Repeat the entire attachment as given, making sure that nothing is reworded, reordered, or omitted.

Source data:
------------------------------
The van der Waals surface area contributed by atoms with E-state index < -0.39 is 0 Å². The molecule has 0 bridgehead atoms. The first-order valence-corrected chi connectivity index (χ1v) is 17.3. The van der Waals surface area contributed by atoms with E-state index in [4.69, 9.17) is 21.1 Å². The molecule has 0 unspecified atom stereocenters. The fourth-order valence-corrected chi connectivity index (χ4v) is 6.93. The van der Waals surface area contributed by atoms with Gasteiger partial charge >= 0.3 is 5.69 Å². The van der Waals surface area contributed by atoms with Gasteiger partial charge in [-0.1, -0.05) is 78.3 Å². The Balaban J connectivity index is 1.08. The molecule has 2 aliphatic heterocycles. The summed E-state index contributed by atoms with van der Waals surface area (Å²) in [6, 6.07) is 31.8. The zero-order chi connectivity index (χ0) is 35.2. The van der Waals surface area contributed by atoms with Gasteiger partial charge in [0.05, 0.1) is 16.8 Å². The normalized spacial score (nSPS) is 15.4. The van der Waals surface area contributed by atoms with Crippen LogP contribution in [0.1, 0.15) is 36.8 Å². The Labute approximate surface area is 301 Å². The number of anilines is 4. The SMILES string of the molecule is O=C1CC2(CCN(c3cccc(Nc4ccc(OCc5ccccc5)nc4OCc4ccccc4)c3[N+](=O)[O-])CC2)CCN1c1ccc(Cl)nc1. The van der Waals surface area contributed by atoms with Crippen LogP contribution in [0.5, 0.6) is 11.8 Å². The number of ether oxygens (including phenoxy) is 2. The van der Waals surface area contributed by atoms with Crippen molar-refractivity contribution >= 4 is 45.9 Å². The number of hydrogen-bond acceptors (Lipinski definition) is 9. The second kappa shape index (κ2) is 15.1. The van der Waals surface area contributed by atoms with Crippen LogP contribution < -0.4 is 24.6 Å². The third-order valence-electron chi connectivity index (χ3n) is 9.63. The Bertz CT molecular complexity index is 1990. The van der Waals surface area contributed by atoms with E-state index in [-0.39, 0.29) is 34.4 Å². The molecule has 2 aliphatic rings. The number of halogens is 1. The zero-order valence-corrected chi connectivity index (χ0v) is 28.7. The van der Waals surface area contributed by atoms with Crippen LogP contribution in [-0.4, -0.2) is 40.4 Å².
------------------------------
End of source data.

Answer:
The van der Waals surface area contributed by atoms with E-state index < -0.39 is 0 Å². The molecule has 0 bridgehead atoms. The first-order valence-corrected chi connectivity index (χ1v) is 17.3. The van der Waals surface area contributed by atoms with E-state index in [4.69, 9.17) is 21.1 Å². The molecule has 0 unspecified atom stereocenters. The fourth-order valence-corrected chi connectivity index (χ4v) is 6.93. The van der Waals surface area contributed by atoms with Gasteiger partial charge >= 0.3 is 5.69 Å². The van der Waals surface area contributed by atoms with Gasteiger partial charge in [-0.1, -0.05) is 78.3 Å². The Balaban J connectivity index is 1.08. The molecule has 2 aliphatic heterocycles. The summed E-state index contributed by atoms with van der Waals surface area (Å²) in [6, 6.07) is 31.8. The zero-order chi connectivity index (χ0) is 35.2. The van der Waals surface area contributed by atoms with Gasteiger partial charge in [0.05, 0.1) is 16.8 Å². The normalized spacial score (nSPS) is 15.4. The van der Waals surface area contributed by atoms with Crippen LogP contribution in [0.1, 0.15) is 36.8 Å². The Labute approximate surface area is 301 Å². The number of anilines is 4. The SMILES string of the molecule is O=C1CC2(CCN(c3cccc(Nc4ccc(OCc5ccccc5)nc4OCc4ccccc4)c3[N+](=O)[O-])CC2)CCN1c1ccc(Cl)nc1. The van der Waals surface area contributed by atoms with Crippen LogP contribution in [0.5, 0.6) is 11.8 Å². The number of ether oxygens (including phenoxy) is 2. The van der Waals surface area contributed by atoms with Crippen molar-refractivity contribution >= 4 is 45.9 Å². The number of hydrogen-bond acceptors (Lipinski definition) is 9. The second kappa shape index (κ2) is 15.1. The van der Waals surface area contributed by atoms with Crippen LogP contribution < -0.4 is 24.6 Å². The third-order valence-electron chi connectivity index (χ3n) is 9.63. The Bertz CT molecular complexity index is 1990. The van der Waals surface area contributed by atoms with E-state index in [-0.39, 0.29) is 34.4 Å². The molecule has 2 aliphatic rings. The number of halogens is 1. The zero-order valence-corrected chi connectivity index (χ0v) is 28.7. The van der Waals surface area contributed by atoms with Crippen LogP contribution in [-0.4, -0.2) is 40.4 Å².